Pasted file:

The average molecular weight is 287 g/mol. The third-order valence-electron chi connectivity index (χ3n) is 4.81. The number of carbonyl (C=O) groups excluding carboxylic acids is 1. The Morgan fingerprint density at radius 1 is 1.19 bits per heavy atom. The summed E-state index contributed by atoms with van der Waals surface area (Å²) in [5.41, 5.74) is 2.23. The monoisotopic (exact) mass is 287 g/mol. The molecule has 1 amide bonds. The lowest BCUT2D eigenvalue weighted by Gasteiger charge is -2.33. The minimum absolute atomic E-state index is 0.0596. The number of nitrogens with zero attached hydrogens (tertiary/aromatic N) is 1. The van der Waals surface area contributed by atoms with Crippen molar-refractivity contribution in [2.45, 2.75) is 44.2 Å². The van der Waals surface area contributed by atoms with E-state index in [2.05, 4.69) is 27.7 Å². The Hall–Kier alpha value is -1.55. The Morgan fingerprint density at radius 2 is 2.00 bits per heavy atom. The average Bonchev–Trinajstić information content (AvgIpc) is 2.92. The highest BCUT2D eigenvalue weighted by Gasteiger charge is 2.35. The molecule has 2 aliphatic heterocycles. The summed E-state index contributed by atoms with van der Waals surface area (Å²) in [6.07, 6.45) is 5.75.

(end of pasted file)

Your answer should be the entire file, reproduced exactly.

The average molecular weight is 287 g/mol. The third-order valence-electron chi connectivity index (χ3n) is 4.81. The number of carbonyl (C=O) groups excluding carboxylic acids is 1. The Morgan fingerprint density at radius 1 is 1.19 bits per heavy atom. The summed E-state index contributed by atoms with van der Waals surface area (Å²) in [5.41, 5.74) is 2.23. The monoisotopic (exact) mass is 287 g/mol. The molecule has 1 amide bonds. The lowest BCUT2D eigenvalue weighted by Gasteiger charge is -2.33. The minimum absolute atomic E-state index is 0.0596. The number of nitrogens with zero attached hydrogens (tertiary/aromatic N) is 1. The van der Waals surface area contributed by atoms with Crippen molar-refractivity contribution in [2.45, 2.75) is 44.2 Å². The van der Waals surface area contributed by atoms with E-state index in [2.05, 4.69) is 27.7 Å². The Hall–Kier alpha value is -1.55. The Morgan fingerprint density at radius 2 is 2.00 bits per heavy atom. The average Bonchev–Trinajstić information content (AvgIpc) is 2.92. The highest BCUT2D eigenvalue weighted by Gasteiger charge is 2.35. The molecule has 2 aliphatic heterocycles. The summed E-state index contributed by atoms with van der Waals surface area (Å²) in [6.07, 6.45) is 5.75.